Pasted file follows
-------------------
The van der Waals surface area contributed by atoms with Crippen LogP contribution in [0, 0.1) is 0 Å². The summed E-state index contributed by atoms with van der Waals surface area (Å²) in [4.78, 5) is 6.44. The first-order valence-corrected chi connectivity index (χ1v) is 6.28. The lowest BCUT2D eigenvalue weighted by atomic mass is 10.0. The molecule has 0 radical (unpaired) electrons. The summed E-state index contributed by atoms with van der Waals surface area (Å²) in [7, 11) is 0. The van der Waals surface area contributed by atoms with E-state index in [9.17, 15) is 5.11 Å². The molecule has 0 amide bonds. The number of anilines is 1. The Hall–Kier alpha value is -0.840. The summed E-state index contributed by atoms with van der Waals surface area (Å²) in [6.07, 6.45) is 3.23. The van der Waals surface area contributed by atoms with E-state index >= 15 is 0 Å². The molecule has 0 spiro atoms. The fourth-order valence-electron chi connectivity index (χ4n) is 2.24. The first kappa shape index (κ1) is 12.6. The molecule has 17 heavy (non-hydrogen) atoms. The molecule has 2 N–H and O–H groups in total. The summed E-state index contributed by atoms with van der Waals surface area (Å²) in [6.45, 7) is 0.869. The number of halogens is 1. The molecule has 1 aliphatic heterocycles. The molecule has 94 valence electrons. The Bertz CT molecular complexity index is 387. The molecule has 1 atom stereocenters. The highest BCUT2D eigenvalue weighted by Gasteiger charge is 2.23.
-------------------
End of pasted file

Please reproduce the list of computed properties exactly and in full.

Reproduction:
The van der Waals surface area contributed by atoms with Crippen LogP contribution in [0, 0.1) is 0 Å². The summed E-state index contributed by atoms with van der Waals surface area (Å²) in [4.78, 5) is 6.44. The first-order valence-corrected chi connectivity index (χ1v) is 6.28. The lowest BCUT2D eigenvalue weighted by atomic mass is 10.0. The molecule has 0 radical (unpaired) electrons. The summed E-state index contributed by atoms with van der Waals surface area (Å²) in [7, 11) is 0. The van der Waals surface area contributed by atoms with E-state index in [9.17, 15) is 5.11 Å². The molecule has 0 amide bonds. The number of anilines is 1. The Hall–Kier alpha value is -0.840. The summed E-state index contributed by atoms with van der Waals surface area (Å²) in [6.07, 6.45) is 3.23. The van der Waals surface area contributed by atoms with E-state index >= 15 is 0 Å². The molecule has 0 spiro atoms. The fourth-order valence-electron chi connectivity index (χ4n) is 2.24. The first kappa shape index (κ1) is 12.6. The molecule has 17 heavy (non-hydrogen) atoms. The molecule has 2 N–H and O–H groups in total. The summed E-state index contributed by atoms with van der Waals surface area (Å²) in [6.45, 7) is 0.869. The number of halogens is 1. The molecule has 1 aliphatic heterocycles. The molecule has 94 valence electrons. The Bertz CT molecular complexity index is 387. The molecule has 1 atom stereocenters. The highest BCUT2D eigenvalue weighted by Gasteiger charge is 2.23.